If not, if you are referring to the kick given to the slave pendulum (these are quite different kicks) that is not how the clock works.
The slave pendulum is kicked from time to time, ad kicked a little more often when the phases get too far apart - the difference in phases is the error signal mentioned above - and these kicks do affect the phase of the slave pendulum.

That is exactly what a PLL is - and it is almost (though not quite) what this clock does. It is certainly what the slave does.

Not necessarily continuous - a bang-bang action is allowable, and does not prevent a system from being a PLL.

A PLL does not necessarily keep the phase offset constant, just within the interval =/- 2pi.

Not necessarily continuously updated, or updated every cycle - as long as the offset is continuously within the range -2pi to 2pi, the phases are locked.

Yes - but that doesn't mean it is not a PLL, as long as the error is less than +/- 2pi.
A phase-locked loop is a system which produces a (slave) vibration the integral of whose phase in comparison to the phase of another (master) vibration is continuously between -2pi and 2pi over long periods.
A last requirement is that the phase-locked loop system should have no effect whatsoever on the master vibration. That's it.
If it does that, the phases are locked - they may not be tightly locked, but the vibrations do not skip or add beats.
More advanced PLLs might keep the difference between phases much smaller, as in this clock - but that is not a requirement of a PLL. There is no such thing as absolutely tightly locked, there is only unlocked or locked.
Neither is continuous updating necessary, though the integral should be continuously in that interval.
In this clock the hit-and-miss synchroniser action undoubtedly does act as a PLL.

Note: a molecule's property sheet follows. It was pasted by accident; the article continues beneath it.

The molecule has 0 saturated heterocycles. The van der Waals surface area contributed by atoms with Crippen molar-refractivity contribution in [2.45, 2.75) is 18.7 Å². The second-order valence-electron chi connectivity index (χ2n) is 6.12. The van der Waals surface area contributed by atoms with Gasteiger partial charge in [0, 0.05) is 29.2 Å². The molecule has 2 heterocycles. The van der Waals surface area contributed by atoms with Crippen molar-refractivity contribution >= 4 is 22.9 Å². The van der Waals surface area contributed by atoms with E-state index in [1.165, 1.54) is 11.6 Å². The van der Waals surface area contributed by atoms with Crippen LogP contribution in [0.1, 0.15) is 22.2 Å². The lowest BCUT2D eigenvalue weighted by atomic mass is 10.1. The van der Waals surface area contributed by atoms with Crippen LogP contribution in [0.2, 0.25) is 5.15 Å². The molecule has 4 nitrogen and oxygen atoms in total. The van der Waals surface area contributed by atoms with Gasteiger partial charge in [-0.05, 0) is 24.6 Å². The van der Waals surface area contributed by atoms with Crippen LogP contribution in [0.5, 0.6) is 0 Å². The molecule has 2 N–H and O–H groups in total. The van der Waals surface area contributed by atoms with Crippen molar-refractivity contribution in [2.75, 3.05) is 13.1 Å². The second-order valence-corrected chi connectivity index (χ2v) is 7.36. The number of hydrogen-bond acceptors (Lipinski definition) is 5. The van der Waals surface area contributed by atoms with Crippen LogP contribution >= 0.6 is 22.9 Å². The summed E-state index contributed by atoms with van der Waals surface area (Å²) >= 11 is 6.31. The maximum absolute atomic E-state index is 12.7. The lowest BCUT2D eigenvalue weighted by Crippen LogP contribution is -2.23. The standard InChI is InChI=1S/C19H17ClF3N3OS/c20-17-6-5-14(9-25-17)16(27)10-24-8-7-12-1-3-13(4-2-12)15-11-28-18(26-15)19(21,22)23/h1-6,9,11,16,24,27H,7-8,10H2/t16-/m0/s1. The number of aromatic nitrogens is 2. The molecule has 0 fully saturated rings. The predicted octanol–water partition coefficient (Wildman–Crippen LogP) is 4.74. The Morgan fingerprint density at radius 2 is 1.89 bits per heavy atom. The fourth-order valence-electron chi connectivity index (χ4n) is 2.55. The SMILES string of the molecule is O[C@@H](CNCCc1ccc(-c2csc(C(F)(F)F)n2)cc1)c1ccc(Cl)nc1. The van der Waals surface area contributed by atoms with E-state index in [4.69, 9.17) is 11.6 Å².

However it might be argued that the slave does subsequently have some (very small) input to the master, when it operates the gravity drive (whuzzat? I am not a clockmaker).
That certainly has an effect on the amplitude of the master; although as the idea an intention and practical effect is that it has no effect whatsoever on the phase of the master, thus the slave clock action overall most definitely should be considered a PLL.
-- Peter Fairbrother
ps; the +/- 2pi bit is not really a requirement either, as long as the system can keep count of the missing/extra beats - but as most systems don't do that we shall just gracefully ignore that for now ..
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Peter Fairbrother wrote on 8/5/2017 11:01 AM:

What they fail to see is that the amplitude of the kick *is* adjusted. It's just the adjustment is binary, on or off. But that is still *adjustment* and is in response to the measured phase.

Not only that, but if you examine the equations for a PLL you will find it is *impossible* to maintain a constant phase offset with any variations in the reference or noise in the system.

In a typical PLL isn't the requirement to be within +/- pi rather than 2 pi? If you exceed a range of +/- pi from the intended alignment the feedback will start to push the controlled oscillator further out of alignment potentially aligning with another cycle of the master.
--

Rick C

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On 05/08/17 16:19, rickman wrote:

[..

Yup.
Compare with pwm (pulse width modulation) or ppm (pulse position modulation) - I forget what the actual modulation in the clock is called, but it is just another modulation, despite being binary and fixed in amplitude.

Indeed.. in some ultimate sense, perhaps that is the final purpose of a PLL.